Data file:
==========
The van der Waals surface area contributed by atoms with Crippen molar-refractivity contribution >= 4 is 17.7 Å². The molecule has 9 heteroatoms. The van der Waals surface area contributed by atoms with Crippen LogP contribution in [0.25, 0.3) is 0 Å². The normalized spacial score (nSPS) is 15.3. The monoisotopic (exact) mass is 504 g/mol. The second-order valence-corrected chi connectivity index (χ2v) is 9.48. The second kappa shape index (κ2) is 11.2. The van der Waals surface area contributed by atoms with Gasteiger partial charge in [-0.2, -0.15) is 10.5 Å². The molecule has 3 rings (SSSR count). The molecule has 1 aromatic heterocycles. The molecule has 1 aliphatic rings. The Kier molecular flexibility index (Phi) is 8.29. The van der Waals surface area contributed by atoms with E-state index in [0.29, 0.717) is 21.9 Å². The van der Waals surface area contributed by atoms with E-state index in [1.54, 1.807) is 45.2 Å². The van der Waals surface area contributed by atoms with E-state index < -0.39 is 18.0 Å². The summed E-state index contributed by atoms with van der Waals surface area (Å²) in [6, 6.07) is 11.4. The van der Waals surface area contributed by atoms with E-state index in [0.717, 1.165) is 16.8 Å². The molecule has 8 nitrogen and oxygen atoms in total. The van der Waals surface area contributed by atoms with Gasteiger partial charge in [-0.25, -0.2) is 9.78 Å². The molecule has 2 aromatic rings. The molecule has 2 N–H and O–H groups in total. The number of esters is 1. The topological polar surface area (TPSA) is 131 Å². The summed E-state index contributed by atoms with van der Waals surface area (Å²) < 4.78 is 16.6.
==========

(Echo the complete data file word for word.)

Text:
The van der Waals surface area contributed by atoms with Crippen molar-refractivity contribution >= 4 is 17.7 Å². The molecule has 9 heteroatoms. The van der Waals surface area contributed by atoms with Crippen LogP contribution in [0.25, 0.3) is 0 Å². The normalized spacial score (nSPS) is 15.3. The monoisotopic (exact) mass is 504 g/mol. The second-order valence-corrected chi connectivity index (χ2v) is 9.48. The second kappa shape index (κ2) is 11.2. The van der Waals surface area contributed by atoms with Gasteiger partial charge in [-0.2, -0.15) is 10.5 Å². The molecule has 3 rings (SSSR count). The molecule has 1 aromatic heterocycles. The molecule has 1 aliphatic rings. The Kier molecular flexibility index (Phi) is 8.29. The van der Waals surface area contributed by atoms with E-state index in [0.29, 0.717) is 21.9 Å². The van der Waals surface area contributed by atoms with E-state index in [1.54, 1.807) is 45.2 Å². The van der Waals surface area contributed by atoms with E-state index < -0.39 is 18.0 Å². The summed E-state index contributed by atoms with van der Waals surface area (Å²) in [6, 6.07) is 11.4. The van der Waals surface area contributed by atoms with E-state index in [0.717, 1.165) is 16.8 Å². The molecule has 8 nitrogen and oxygen atoms in total. The van der Waals surface area contributed by atoms with Gasteiger partial charge in [-0.25, -0.2) is 9.78 Å². The molecule has 2 aromatic rings. The molecule has 2 N–H and O–H groups in total. The number of esters is 1. The topological polar surface area (TPSA) is 131 Å². The summed E-state index contributed by atoms with van der Waals surface area (Å²) < 4.78 is 16.6.